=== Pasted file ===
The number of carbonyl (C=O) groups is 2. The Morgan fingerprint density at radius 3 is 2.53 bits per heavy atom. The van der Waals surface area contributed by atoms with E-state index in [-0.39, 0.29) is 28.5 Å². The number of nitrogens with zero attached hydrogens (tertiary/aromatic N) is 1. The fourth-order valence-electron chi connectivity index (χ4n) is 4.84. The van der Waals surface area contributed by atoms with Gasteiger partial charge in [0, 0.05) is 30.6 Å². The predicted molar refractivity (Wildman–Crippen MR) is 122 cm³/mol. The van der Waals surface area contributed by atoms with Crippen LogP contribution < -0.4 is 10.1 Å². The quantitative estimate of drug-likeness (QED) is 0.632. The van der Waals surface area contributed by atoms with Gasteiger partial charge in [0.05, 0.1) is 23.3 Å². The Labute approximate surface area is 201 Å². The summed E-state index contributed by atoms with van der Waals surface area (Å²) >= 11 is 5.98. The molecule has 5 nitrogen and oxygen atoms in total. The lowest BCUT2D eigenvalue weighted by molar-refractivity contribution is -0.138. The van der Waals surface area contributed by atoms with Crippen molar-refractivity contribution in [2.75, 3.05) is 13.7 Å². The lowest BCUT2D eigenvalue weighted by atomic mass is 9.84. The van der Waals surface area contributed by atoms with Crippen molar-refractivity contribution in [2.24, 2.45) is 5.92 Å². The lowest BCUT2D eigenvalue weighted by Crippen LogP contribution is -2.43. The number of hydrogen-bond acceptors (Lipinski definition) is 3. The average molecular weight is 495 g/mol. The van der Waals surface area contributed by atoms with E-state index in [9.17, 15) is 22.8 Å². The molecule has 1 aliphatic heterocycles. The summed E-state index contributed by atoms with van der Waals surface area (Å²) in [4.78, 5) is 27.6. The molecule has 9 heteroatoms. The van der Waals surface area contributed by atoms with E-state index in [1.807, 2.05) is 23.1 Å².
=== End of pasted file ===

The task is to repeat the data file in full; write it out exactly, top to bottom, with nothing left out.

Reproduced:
The number of carbonyl (C=O) groups is 2. The Morgan fingerprint density at radius 3 is 2.53 bits per heavy atom. The van der Waals surface area contributed by atoms with E-state index in [-0.39, 0.29) is 28.5 Å². The number of nitrogens with zero attached hydrogens (tertiary/aromatic N) is 1. The fourth-order valence-electron chi connectivity index (χ4n) is 4.84. The van der Waals surface area contributed by atoms with Gasteiger partial charge in [0, 0.05) is 30.6 Å². The predicted molar refractivity (Wildman–Crippen MR) is 122 cm³/mol. The van der Waals surface area contributed by atoms with Crippen LogP contribution < -0.4 is 10.1 Å². The quantitative estimate of drug-likeness (QED) is 0.632. The van der Waals surface area contributed by atoms with Gasteiger partial charge in [0.05, 0.1) is 23.3 Å². The Labute approximate surface area is 201 Å². The summed E-state index contributed by atoms with van der Waals surface area (Å²) >= 11 is 5.98. The molecule has 5 nitrogen and oxygen atoms in total. The lowest BCUT2D eigenvalue weighted by molar-refractivity contribution is -0.138. The van der Waals surface area contributed by atoms with Crippen molar-refractivity contribution in [2.75, 3.05) is 13.7 Å². The lowest BCUT2D eigenvalue weighted by atomic mass is 9.84. The van der Waals surface area contributed by atoms with Crippen molar-refractivity contribution in [2.24, 2.45) is 5.92 Å². The lowest BCUT2D eigenvalue weighted by Crippen LogP contribution is -2.43. The number of hydrogen-bond acceptors (Lipinski definition) is 3. The average molecular weight is 495 g/mol. The van der Waals surface area contributed by atoms with E-state index in [9.17, 15) is 22.8 Å². The molecule has 1 aliphatic heterocycles. The summed E-state index contributed by atoms with van der Waals surface area (Å²) in [4.78, 5) is 27.6. The molecule has 9 heteroatoms. The van der Waals surface area contributed by atoms with E-state index in [1.807, 2.05) is 23.1 Å².